This summer the U.S. Department of Agriculture beefed up its forecast for corn and soybean exports, and that should put smiles on the faces of some dry cargo barge operators. For the current year, the USDA increased its forecast for corn from 46.36 million metric tons to 48.26 million metric tons and soybeans from 47.90 million metric tons to 48.85 million metric tons earlier in the year.
“Things are getting better,” acknowledged Sandor J. Toth, publisher, River Transport News. “We have a strong grain export program that’s going to get stronger in late August and early September.”
A major reason for the bump in expected production are weather-related problems that Brazilian corn producers, a major U.S. competitor, have had this year, including drought and a surprise June freeze. “Brazil’s corn crop has really been stunted,” said Toth.
USDA also raised its forecast for corn for the 2016/2017-market year from 49.53 million metric tons to 52.07 million metric tons, the highest level since the 2007/2008 marketing year, according to RTN. Soybeans for the 2016/2017-market year are forecast to reach 52.25 million metric tons, which, if reached, would be a new record for U.S. soybean exports.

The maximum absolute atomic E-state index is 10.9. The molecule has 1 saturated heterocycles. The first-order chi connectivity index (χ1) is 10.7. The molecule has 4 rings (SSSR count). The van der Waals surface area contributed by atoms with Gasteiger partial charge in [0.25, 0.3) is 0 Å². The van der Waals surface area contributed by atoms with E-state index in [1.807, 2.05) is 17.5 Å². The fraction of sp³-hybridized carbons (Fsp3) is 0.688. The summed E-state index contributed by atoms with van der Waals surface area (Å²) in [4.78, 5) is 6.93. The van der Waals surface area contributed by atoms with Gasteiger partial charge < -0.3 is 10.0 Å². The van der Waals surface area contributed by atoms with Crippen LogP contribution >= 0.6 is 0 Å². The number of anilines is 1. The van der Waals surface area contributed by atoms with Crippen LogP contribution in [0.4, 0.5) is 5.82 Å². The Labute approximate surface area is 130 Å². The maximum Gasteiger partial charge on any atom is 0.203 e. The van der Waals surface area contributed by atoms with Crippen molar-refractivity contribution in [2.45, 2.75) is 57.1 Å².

“So things look pretty good for U.S. corn and soybean exports,” said Toth. “But when next spring rolls around all bets are off and we start over again.”
RTN reported that the majority of corn exports moving to the Lower Mississippi River are coming from the upper Mississippi and the Illinois rivers north of St. Louis, which means the shipments are subjected to using the lock system which can cause delays.
For most of the spring and summer of 2016, between 1,000 and 2,000 hopper barges used to move grain shipments were stacked along the waterway system, RTN reported. Many of those idled barges are moving back to the river. “I suspect it’s a minimum number tied to the bank now,” said Toth.